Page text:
Change and Sameness at the 2017 NYIAS

2017 New York International Auto Show


Auto shows provide strong evidence to support the following proverb: “The more things change, the more they stay the same.” Gearheads from around the world arrive at the Javits Convention Center with eyes alight every Spring to get a look at and learn about the latest and greatest cars available for sale at the New York International Auto Show. The cars change from year to year, of course, but many other things stay pretty much the same.

The 2018 Dodge Challenger SRT Demon is both new and different. A production car that can get from zero to 60 in 2.3 seconds and pop a wheelie is definitely different, but Chrysler presented a new car that vividly recalls the incredible muscle cars of the ‘60s while packing an unprecedented amount of power and a frightful name in 2014, too. We sadly missed the Demon’s Tuesday night launch party, but were delighted to see and hear the Jeep Grand Cherokee Trackhawk demonstrate its Hellcat engine’s power while strapped atop a dyno at Jeep’s press conference yesterday.

The 2017 World Car Awards were also both new and different. They took place on the first morning instead of the second and featured a new Urban Car category, but as usual the awards were presented at breakfast, featured a number of cars not available in the U.S., and used pyrotechnics and confetti to accompany the awarding of the ultimate World Car of the Year award. That new Urban Car award went to BMW’s i3, the 2015 version of which impressed our reviewer as an interesting move in a new direction. Jaguar’s debuting F-PACE SUV managed a double whammy, taking both the World Car Design of the Year and overall World Car of the Year titles.

Another group of 2017 NYIAS attendeesOther things that were mostly the same: Lots and lots of brand-new, scary clean cars, many of which haven’t hit dealership lots yet. A horde of press attendees (6,350 media folks registered, according to a sign in the Media Center) with a wide variety of accents, expertise, personal brand preferences, fashion sense, and lack-of-sleep symptoms. Lots and lots and lots of electronic devices that take notes, photos, and/or video in the hands of most attendees or on stands at every press conference. A media center that ranged from whisper quiet to pit-lane loud depending on what was happening on the show floor. Much consultation among car writers about evening parties, new outlets and opportunities, the good old days, and how much happier the world would be if more people understood cars better.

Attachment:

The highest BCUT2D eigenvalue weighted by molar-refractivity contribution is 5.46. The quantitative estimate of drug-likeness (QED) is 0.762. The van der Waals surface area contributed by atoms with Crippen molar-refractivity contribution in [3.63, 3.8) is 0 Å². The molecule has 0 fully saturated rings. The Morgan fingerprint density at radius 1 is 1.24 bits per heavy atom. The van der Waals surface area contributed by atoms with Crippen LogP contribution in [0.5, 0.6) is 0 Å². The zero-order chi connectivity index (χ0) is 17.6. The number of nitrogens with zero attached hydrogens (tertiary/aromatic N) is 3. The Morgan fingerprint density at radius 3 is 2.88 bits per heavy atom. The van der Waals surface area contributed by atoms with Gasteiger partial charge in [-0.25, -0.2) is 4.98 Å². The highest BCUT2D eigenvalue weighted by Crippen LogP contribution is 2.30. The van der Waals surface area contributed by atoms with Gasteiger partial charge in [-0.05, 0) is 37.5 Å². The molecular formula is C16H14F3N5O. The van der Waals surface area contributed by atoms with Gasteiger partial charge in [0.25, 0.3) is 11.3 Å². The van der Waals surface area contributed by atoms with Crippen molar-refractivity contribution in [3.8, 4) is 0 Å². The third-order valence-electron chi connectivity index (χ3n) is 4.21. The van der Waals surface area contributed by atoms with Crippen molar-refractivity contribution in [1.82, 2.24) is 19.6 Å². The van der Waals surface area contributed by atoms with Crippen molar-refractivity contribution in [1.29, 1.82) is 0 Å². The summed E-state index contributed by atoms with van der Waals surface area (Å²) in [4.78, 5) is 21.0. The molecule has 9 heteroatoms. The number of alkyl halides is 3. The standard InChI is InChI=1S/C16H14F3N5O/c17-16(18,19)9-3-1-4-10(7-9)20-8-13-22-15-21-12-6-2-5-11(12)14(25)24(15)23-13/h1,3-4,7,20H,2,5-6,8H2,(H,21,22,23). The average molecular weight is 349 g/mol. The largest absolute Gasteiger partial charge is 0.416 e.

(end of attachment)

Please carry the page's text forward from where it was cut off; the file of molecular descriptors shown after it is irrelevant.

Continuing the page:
Despite all those similarities, the 2017 NYIAS did include lots of changes, too, particularly among the hundreds of cars (and quite a few engines) on stands throughout the show. We’ve already published a couple of videos detailing the new Subaru Outback and Crosstrek and the debuting Buick Regal Sportback and TourX, and we look forward to sharing more. We’ve had a blast and learned a ton at the show, and we encourage anyone considering purchasing a new car this year to at least think about attending a show themselves to learn more about the cars they’re considering and figure out whether they should consider others.

The New York Auto Show almost wraps up the international auto show season, which will continue with Auto Shanghai, which opens on April 21st. But there will be plenty of shows of new and classic cars throughout the Summer and Fall, and that season will restart December 1 with the 2017 Los Angeles Auto Show and 2019 cars. We’ll attend that show for the first time this year, then we’ll return to Detroit in January, and of course, next year’s NYIAS. Because the more things change…

Would you be more likely to attend a car show featuring new or classic cars? Why?

-Steve Halloran

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1 Comment

  1. Great article! If only more people did understand the vehicles they were purchasing… I have seen plenty of change in my life, but fondly remember the ’66 Pontiac Lemans I purchased in 1980 as my first vehicle; 2-dr, black & white bucket seat interior, Powerglide, started modifying it with my dad before I got my driver’s license… Love the new technology these days.

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